I am a Computer Information Systems major. This means, in all honesty, that I am a nerd. I love technology and sometimes I tend to babel about it in technical terms to my friends and acquaintances and they have no understanding of what I am talking about. This is the curse of knowledge. I have something interesting (and important?) to share but I have forgotten that others do not have as a deep a background in computing as I do. The first experiments about the curse of knowledge involved tapping simple tunes onto a wooden table. The “tapper” represents the person with knowledge (of the tune) and the listener, known as the “guesser,” would represent the average person. After tapping out 120 different simple tunes (like Happy Birthday), guessers could only guess 3 songs. That is a 2.5% success rate. When tappers were asked to predict the success rate they thought they would have, they guessed 50%. We often think we are better at explaining comhttps://hbr.org/2006/12/the-curse-of-knowledgelex ideas. I will give two examples of how the curse of knowledge has stricken me, then one example of how I can overcome it.
The first example is from a few weeks ago. My family and I were in the car, on our way to see a movie. I decided to tell them about this really fascinating mathematical/computational experiment in cellular automata that tries to simulate digital life. You can probably already tell by my explanation of it that they did not really understand what I was saying. They nodded and said, “Oh, wow.” But did not really get what I was explaining. Last semester I had a similar experience. I thought I would tell my literature professor about this interesting programming language that is written to look like a Shakespearean play. She smiled and sounded interested as I droned on about declaring variables then incrementing and decrementing them to calculate some values. Again, I could tell she really had no idea what I was talking about.
In truth, I consider myself to be pretty good at explaining difficult concepts in a simplified way. I have received multiple compliments on it from previous employers and students I have tutored. I have found, however, that if I am excited about a topic and do not approach it with a slow, building pace then I am incapable of explaining anything.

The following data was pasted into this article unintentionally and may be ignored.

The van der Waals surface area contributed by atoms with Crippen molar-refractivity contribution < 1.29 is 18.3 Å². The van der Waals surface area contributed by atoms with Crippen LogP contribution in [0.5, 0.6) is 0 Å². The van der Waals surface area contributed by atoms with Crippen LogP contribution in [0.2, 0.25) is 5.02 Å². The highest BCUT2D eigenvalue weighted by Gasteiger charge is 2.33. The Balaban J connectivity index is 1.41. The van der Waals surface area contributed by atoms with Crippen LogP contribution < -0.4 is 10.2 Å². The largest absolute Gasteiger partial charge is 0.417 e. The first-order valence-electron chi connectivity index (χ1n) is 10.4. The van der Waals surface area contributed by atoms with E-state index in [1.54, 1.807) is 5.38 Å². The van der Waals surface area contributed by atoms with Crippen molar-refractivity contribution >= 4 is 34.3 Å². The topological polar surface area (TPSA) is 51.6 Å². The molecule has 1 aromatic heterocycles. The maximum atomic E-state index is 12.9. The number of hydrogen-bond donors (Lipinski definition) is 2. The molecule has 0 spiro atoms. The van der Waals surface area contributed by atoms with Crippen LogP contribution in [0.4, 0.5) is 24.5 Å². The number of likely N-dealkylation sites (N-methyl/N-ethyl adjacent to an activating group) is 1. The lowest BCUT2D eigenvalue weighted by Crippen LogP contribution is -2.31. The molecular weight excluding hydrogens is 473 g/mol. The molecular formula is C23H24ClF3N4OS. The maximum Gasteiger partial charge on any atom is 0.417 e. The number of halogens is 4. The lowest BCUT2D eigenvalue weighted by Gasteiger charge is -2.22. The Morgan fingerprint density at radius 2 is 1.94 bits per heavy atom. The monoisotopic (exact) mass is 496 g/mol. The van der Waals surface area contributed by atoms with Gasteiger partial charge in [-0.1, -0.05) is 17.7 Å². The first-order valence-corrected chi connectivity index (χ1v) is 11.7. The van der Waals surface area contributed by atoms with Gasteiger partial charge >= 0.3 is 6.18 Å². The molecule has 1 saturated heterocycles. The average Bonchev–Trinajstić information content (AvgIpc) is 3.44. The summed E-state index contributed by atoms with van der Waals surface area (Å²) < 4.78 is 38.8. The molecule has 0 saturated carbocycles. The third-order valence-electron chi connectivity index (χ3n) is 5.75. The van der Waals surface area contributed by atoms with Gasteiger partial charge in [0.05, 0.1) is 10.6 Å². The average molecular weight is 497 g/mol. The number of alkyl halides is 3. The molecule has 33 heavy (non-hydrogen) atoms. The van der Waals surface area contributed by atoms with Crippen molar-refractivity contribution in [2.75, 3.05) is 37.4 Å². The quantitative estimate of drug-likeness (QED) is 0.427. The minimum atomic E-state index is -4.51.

One personal example of when I explained a concept well was when I taught a skill group at Camp of Champions. During my skill group, I explained different aspects of computing to children ages 5-12. (Here is a website that can do it better than I can). I had to adjust the way I spoke depending on the kids’ ages and understanding. Relating parts of a computer to the parts of the body (like the brain, our memory, etc) only worked well with the older kids. For the younger kids, I had to explain the concepts with examples they would understand. RAM is the thing in a computer that remembers things like sentences I just told them, the Hard drive is what remembers your favorite toys, your friends’ names, and what your house looks like. Albert Einstein said, “The definition of genius is taking the complex and making it simple.” I believe that is the true mark of a genius.
The curse of knowledge is hard to spot when it is happening but easy to see in hindsight. By focusing on my audience I can ascertain whether or not they understand what I am saying, then I can adjust my language. That is my blog and I am sticking to it.